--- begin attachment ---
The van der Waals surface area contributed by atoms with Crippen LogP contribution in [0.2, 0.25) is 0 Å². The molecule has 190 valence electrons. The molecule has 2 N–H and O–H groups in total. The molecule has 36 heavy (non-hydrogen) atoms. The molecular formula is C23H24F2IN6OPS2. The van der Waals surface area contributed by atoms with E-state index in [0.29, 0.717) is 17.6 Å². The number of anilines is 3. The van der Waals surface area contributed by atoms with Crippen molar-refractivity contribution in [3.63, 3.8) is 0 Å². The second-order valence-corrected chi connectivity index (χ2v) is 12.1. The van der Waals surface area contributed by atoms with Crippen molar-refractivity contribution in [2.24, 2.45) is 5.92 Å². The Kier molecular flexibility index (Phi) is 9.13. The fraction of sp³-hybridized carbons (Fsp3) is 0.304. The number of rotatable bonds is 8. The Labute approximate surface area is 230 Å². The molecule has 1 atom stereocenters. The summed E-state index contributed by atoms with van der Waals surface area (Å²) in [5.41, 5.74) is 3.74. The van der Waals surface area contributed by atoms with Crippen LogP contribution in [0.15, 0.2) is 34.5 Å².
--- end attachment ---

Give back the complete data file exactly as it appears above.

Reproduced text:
The van der Waals surface area contributed by atoms with Crippen LogP contribution in [0.2, 0.25) is 0 Å². The molecule has 190 valence electrons. The molecule has 2 N–H and O–H groups in total. The molecule has 36 heavy (non-hydrogen) atoms. The molecular formula is C23H24F2IN6OPS2. The van der Waals surface area contributed by atoms with E-state index in [0.29, 0.717) is 17.6 Å². The number of anilines is 3. The van der Waals surface area contributed by atoms with Crippen molar-refractivity contribution in [3.63, 3.8) is 0 Å². The second-order valence-corrected chi connectivity index (χ2v) is 12.1. The van der Waals surface area contributed by atoms with Crippen molar-refractivity contribution in [2.24, 2.45) is 5.92 Å². The Kier molecular flexibility index (Phi) is 9.13. The fraction of sp³-hybridized carbons (Fsp3) is 0.304. The number of rotatable bonds is 8. The Labute approximate surface area is 230 Å². The molecule has 1 atom stereocenters. The summed E-state index contributed by atoms with van der Waals surface area (Å²) in [5.41, 5.74) is 3.74. The van der Waals surface area contributed by atoms with Crippen LogP contribution in [0.15, 0.2) is 34.5 Å².